While any 800-hp Corvette arguably borders on the extreme, it’s comforting to know that, thanks to LMR, you’ll always have options.
Turbo vs. Blower: Different Approaches, Different Results
So how does an 800-hp turbocharged C7 feel from behind the wheel? Well, despite the fact that the car is fully street legal, with a track-oriented computer tune it wasn’t happy trundling around at low speeds. The LT1 engine sported a healthy lope and sounded just as mean as it ran. As with all Z51 C7s, the handling was excellent no matter which Drive Mode Selector setting was employed. On the bumpy return roads, the Touring mode was better, but on a big, smooth skidpad (which served as an impromptu autocross course), the Track setting was naturally more responsive.
Since both C7s were customer cars, I didn’t make any full-bore passes down the strip. But based on the partial runs I did make, I can say the stock underpinnings do an admirable job of coping with the extra power. (The turbo car was fitted with forged-steel rear axles, just to be on the safe side.) And while the manual seven-speed gearbox in the blower car was a delight to use, the turbo’s six-speed automatic made driving easier and shifts faster for drag racing.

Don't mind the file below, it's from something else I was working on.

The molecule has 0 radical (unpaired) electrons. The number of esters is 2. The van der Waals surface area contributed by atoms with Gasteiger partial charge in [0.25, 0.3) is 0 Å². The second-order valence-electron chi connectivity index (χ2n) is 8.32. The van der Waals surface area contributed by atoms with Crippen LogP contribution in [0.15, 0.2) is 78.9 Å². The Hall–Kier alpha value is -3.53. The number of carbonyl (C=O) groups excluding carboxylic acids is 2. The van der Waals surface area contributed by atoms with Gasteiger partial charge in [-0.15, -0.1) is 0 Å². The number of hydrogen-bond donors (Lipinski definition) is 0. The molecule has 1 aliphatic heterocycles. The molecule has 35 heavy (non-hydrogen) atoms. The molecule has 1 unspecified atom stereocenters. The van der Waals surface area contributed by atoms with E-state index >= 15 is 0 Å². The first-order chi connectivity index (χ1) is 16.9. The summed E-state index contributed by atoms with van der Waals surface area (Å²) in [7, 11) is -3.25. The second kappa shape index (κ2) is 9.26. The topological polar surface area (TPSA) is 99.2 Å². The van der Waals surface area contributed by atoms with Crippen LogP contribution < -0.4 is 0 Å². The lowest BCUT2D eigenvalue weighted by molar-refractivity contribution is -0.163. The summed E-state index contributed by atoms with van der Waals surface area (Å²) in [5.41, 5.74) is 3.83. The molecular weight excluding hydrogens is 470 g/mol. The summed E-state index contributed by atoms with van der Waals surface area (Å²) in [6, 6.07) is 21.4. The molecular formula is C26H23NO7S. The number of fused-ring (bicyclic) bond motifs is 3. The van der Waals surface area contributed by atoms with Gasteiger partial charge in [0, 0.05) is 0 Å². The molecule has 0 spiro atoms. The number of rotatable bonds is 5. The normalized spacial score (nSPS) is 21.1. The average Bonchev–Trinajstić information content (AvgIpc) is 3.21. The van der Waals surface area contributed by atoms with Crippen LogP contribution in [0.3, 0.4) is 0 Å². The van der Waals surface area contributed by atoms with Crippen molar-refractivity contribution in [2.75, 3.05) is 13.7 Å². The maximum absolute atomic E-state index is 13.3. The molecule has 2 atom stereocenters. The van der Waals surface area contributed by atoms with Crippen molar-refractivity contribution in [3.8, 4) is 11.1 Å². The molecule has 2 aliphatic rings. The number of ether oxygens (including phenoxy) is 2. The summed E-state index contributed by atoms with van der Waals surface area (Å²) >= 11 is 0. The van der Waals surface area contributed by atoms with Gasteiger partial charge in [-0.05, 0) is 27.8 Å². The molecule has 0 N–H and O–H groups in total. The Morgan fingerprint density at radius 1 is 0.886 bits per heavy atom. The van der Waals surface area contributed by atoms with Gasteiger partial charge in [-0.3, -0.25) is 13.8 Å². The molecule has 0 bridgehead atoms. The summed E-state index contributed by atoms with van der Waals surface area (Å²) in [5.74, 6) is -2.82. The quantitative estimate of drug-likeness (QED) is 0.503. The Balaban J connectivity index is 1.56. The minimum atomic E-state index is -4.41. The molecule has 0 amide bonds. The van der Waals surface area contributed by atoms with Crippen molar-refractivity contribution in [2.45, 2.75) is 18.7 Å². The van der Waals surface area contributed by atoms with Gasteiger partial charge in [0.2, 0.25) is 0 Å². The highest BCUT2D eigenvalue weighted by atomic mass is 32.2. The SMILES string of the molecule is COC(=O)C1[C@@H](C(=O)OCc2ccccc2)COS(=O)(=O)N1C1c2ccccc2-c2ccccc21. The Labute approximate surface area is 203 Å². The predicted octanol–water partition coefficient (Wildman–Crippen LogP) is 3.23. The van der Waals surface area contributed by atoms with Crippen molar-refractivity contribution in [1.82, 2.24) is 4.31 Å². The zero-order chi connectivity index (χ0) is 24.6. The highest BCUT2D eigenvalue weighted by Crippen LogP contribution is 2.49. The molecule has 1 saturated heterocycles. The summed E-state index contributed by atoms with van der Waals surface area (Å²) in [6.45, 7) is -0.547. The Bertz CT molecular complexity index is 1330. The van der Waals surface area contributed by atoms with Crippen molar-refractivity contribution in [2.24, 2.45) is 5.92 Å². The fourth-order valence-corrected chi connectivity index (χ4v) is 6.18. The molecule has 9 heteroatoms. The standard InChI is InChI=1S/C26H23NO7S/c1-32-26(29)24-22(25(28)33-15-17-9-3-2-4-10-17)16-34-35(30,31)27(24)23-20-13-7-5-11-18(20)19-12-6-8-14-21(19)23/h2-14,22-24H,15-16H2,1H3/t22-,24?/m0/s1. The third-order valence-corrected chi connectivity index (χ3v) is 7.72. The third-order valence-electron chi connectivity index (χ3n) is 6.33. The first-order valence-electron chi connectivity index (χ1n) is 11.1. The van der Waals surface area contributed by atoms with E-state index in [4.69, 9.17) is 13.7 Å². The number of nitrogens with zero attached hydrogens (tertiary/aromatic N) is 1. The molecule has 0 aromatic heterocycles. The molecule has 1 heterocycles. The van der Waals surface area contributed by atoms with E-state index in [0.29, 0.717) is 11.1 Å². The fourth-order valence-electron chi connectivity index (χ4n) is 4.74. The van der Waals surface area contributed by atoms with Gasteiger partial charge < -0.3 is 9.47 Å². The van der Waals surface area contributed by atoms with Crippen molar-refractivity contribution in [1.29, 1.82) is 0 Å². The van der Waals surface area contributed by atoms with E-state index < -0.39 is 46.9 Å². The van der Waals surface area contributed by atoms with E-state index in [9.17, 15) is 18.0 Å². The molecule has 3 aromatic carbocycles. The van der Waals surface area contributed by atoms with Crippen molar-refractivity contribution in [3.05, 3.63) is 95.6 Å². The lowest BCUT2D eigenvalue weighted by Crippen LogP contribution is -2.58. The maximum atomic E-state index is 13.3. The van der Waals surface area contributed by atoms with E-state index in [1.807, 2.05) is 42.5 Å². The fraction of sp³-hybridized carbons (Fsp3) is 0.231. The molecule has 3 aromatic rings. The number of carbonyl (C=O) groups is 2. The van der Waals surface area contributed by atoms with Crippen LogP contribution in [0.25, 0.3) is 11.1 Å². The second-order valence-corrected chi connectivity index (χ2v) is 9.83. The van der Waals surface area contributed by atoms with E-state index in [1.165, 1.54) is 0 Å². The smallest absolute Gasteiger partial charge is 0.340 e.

Was adding 340 turbo horses for an extra $30K a better deal than the $20K tariff for the supercharged LMR800 package? It’s a difficult comparison, since the turbo car was running that cantankerous race tune, while the supercharged C7 was set up for daily driving. LMR techs assured me that with street-oriented ECM programming, the turbo car is actually quieter and feels tamer, but you couldn’t tell it by these two examples.
If I were picking an 800-hp C7 for weekend street or road-circuit use, I would take the supercharged version and its excellent manual box. But if I were a straight-line kind of guy, and that extra $10K was chump change, there’s no doubt an LMR800 turbo monster would be parked in my garage.